I want to take a second to show off one of the most exciting features our new inReach device has to offer—the ability for a user to send a message with their location from their device to a friend’s device so that their friend can see exactly where they are on the map. Now granted, there are other systems out there that let you see the location of people in your party but none of them let you see people anywhere in the world! No more problems if your friend is on the back side of a ridge and no more problems if you travel too far away from each other. This two-way, global communication with the Earthmate PN-60w & inReach is all powered by the Iridium satellite network.

I’m sharing a few screenshots that illustrate the feature. While I was hunting this weekend I received a message from my dad showing where he was sitting. I was able to select the message from the conversation thread and press Enter to view the details of his message.

The details page included his speed, heading, elevation, and the time he sent the message. It also gave me options to view my dad’s location on the map or create a route to that location. I could have chosen to create a waypoint at his location too since it’s one of his favorite hunting spots!

After I chose to create a route to his location the map displayed an orange route highlight from my GPS location to the location where he sent his message. You can see the red route finish icon on top of his green message icon. The blue message icons show locations where I sent a message. If you look south of my GPS location you’ll see a second green message icon where my brother-in-law sent me a message too.

That’s the short version of how to use the location of someone who has sent you an inReach message. You can create a waypoint at their location, see them on the map, or create a route to where they are. The final screen shows all of the tracking and message information that was shared between the three of us that were out hunting. The view is from my MapShare and shows locations overlaid on aerial imagery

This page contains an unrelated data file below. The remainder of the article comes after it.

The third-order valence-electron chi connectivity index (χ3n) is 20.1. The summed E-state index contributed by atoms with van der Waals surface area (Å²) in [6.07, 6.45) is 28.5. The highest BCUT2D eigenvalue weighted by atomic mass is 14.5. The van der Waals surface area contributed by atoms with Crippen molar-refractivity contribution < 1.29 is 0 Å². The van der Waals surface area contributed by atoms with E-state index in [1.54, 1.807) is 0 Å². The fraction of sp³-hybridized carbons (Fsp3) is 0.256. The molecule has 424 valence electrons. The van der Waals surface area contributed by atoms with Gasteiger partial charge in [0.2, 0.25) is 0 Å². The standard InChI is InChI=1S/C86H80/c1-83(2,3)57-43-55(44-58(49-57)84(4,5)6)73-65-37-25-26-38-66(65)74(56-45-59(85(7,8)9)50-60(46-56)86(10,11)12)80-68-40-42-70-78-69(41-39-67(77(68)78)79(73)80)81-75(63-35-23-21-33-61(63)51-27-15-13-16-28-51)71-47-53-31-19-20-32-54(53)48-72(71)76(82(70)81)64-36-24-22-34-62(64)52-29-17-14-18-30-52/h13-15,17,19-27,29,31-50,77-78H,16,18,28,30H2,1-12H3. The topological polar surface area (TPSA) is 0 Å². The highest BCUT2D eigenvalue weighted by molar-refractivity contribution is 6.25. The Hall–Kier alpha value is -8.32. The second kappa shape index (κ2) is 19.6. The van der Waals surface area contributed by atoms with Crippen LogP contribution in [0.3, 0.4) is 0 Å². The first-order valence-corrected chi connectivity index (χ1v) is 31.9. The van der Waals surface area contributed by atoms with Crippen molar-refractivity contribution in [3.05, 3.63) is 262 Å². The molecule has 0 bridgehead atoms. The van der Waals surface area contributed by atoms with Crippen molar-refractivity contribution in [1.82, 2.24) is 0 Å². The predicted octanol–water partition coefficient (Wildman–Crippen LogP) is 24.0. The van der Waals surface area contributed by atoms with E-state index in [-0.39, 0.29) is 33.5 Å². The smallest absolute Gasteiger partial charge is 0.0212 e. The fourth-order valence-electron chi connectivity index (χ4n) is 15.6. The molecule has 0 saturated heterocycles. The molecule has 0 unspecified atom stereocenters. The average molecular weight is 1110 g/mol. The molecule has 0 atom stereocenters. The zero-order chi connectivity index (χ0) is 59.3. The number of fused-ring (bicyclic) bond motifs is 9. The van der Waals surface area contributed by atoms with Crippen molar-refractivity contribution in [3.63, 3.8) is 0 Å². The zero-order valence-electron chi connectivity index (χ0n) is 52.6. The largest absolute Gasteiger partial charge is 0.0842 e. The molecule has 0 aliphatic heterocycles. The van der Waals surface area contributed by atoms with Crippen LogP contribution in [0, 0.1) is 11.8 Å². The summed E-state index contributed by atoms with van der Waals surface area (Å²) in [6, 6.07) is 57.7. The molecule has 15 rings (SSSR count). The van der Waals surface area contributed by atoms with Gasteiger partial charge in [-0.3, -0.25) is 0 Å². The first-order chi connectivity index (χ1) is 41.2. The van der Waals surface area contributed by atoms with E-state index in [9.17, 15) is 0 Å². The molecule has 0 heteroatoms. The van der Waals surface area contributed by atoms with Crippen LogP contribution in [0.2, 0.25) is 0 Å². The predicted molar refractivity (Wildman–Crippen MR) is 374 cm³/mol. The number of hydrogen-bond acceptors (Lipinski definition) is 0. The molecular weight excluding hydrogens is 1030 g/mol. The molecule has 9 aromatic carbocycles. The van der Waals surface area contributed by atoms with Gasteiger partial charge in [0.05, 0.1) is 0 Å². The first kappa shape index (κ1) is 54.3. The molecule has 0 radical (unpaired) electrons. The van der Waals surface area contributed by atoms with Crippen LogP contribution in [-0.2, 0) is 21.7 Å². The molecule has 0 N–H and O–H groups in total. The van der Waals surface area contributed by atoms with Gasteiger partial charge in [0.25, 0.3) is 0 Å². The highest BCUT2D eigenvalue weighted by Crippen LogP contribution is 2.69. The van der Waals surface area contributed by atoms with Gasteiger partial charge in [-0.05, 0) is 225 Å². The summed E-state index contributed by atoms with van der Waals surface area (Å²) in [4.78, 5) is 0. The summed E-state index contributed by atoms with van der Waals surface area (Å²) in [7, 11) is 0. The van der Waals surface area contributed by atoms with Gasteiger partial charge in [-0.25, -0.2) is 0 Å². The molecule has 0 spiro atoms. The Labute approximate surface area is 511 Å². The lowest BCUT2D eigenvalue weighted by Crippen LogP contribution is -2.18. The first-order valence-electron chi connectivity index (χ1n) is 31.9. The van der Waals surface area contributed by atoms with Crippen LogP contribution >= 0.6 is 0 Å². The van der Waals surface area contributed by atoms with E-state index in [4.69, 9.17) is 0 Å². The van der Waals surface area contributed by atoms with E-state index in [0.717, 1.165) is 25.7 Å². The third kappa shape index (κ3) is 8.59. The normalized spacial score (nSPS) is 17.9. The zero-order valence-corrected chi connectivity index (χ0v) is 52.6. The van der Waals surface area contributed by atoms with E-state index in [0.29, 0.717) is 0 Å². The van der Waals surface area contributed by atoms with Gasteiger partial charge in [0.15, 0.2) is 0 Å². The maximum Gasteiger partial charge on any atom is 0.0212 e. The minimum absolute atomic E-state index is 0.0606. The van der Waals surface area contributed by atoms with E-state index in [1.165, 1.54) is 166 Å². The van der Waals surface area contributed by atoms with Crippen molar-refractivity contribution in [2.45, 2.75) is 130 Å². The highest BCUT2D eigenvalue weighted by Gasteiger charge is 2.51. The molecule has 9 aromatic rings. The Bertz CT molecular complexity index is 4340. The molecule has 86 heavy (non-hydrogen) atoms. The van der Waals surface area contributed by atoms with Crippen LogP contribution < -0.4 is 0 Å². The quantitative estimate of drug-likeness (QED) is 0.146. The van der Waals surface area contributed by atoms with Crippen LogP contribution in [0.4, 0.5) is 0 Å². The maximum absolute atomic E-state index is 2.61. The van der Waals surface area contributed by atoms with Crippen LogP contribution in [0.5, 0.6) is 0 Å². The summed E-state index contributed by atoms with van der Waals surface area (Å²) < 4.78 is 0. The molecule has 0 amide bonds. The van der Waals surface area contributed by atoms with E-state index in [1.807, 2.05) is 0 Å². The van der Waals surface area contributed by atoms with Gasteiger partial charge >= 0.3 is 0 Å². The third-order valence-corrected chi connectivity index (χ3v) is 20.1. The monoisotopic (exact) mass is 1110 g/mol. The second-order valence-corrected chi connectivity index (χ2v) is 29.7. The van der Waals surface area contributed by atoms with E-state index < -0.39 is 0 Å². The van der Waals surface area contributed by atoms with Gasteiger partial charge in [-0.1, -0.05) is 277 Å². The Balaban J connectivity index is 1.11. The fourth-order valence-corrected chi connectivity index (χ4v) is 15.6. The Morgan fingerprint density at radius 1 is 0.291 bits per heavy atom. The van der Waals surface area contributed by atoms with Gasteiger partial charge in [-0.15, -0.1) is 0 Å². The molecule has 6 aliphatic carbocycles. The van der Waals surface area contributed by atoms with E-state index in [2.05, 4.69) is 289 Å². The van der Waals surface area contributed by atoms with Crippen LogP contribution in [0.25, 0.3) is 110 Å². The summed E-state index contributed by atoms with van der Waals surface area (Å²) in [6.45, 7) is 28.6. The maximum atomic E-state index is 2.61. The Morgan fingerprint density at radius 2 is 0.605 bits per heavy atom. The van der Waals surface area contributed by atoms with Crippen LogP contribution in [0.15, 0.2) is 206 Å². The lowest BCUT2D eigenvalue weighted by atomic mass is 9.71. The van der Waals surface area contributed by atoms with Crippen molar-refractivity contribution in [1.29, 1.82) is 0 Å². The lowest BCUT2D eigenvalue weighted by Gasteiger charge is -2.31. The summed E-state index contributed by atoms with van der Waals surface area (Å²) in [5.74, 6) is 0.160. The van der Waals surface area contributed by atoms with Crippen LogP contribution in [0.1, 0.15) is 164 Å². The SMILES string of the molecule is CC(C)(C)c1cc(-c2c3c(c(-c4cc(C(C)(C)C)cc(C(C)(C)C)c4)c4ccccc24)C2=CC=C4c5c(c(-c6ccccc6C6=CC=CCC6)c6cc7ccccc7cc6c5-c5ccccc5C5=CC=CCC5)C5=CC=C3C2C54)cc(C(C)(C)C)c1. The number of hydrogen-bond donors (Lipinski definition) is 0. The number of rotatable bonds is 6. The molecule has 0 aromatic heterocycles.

Feel free to post any questions you might have about the DeLorme PN-60w and inReach, and don’t forget about the blog challenge to share a picture of your camp! There’s still time left to enter and we want as many as possible to have a chance to win the Earthmate PN-60w that we are giving away!

Thank you,

Chip Noble

Video & Giveaway: DeLorme PN-60w & inReach at Hunting Camp

November 9, 2011

November 1st marked the opening day of whitetail deer season here in the state of Maine. This is a special time of year for my family since we have a long standing tradition of gathering for hunting camp, spending time together telling stories about the good ol’ days and the one that got away…

I wanted to take a moment to share some of that hunting camp tradition with you and then show some videos of DeLorme’s new Earthmate PN-60w and inReach in action. While most things at hunting camp have a nostalgic feel, the technology being used is cutting edge and will keep you connected—no matter where you’ve gotten to during the hunt!

For those who’ve never been, going to a hunting camp is like taking a step back in time to an era before cell phones, cable television, and even electricity. I’m sure other hunting enthusiasts around the country will have pictures like these from their own camps; places with names like Bon Ami, Number Six, The Old Warden, and Stag-er-Inn.

At hunting camp you get your water from the cast-iron pump next to the sink and it’s as cold as the ice in the brook until the pump’s drained for fear of freezing the pipe in December.

Gas lights throughout the camp let you read big buck stories in Field & Stream while the loyal bird dog curls up on the couch she’s not allowed to sleep on at home. The magazine articles always make it sound so easy but I can assure you it’s not.

Red wool jackets and blaze orange hats hang on hooks and the backs of chairs while boots are arranged near the wood stove to dry. Camp slippers on the board above the stove are welcome should you need to make a trip to The Necessary in the night. Trinkets and trophies decorate the walls telling their own stories of camp and family and Maine.